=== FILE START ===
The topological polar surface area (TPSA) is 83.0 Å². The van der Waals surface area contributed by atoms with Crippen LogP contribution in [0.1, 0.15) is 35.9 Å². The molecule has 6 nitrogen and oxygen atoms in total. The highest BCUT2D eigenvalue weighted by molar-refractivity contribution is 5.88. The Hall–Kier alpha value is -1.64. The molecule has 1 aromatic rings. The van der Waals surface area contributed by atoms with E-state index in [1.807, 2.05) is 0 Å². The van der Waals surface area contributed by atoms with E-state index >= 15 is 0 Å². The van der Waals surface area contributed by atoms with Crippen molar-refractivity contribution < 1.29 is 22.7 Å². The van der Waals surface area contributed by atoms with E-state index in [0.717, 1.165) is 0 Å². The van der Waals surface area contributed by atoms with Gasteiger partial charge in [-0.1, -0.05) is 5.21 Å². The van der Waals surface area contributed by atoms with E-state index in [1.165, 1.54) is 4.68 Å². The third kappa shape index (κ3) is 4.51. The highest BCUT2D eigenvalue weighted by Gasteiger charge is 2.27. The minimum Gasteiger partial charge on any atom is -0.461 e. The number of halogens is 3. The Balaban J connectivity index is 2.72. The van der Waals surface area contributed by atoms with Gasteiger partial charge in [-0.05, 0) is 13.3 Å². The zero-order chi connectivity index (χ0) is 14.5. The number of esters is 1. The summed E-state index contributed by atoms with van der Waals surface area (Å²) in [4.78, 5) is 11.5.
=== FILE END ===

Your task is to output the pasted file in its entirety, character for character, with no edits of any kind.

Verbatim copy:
The topological polar surface area (TPSA) is 83.0 Å². The van der Waals surface area contributed by atoms with Crippen LogP contribution in [0.1, 0.15) is 35.9 Å². The molecule has 6 nitrogen and oxygen atoms in total. The highest BCUT2D eigenvalue weighted by molar-refractivity contribution is 5.88. The Hall–Kier alpha value is -1.64. The molecule has 1 aromatic rings. The van der Waals surface area contributed by atoms with E-state index in [1.807, 2.05) is 0 Å². The van der Waals surface area contributed by atoms with E-state index >= 15 is 0 Å². The van der Waals surface area contributed by atoms with Crippen molar-refractivity contribution < 1.29 is 22.7 Å². The van der Waals surface area contributed by atoms with E-state index in [0.717, 1.165) is 0 Å². The van der Waals surface area contributed by atoms with Gasteiger partial charge in [-0.1, -0.05) is 5.21 Å². The van der Waals surface area contributed by atoms with E-state index in [1.165, 1.54) is 4.68 Å². The third kappa shape index (κ3) is 4.51. The highest BCUT2D eigenvalue weighted by Gasteiger charge is 2.27. The minimum Gasteiger partial charge on any atom is -0.461 e. The number of halogens is 3. The Balaban J connectivity index is 2.72. The van der Waals surface area contributed by atoms with Gasteiger partial charge in [-0.05, 0) is 13.3 Å². The zero-order chi connectivity index (χ0) is 14.5. The number of esters is 1. The summed E-state index contributed by atoms with van der Waals surface area (Å²) in [4.78, 5) is 11.5.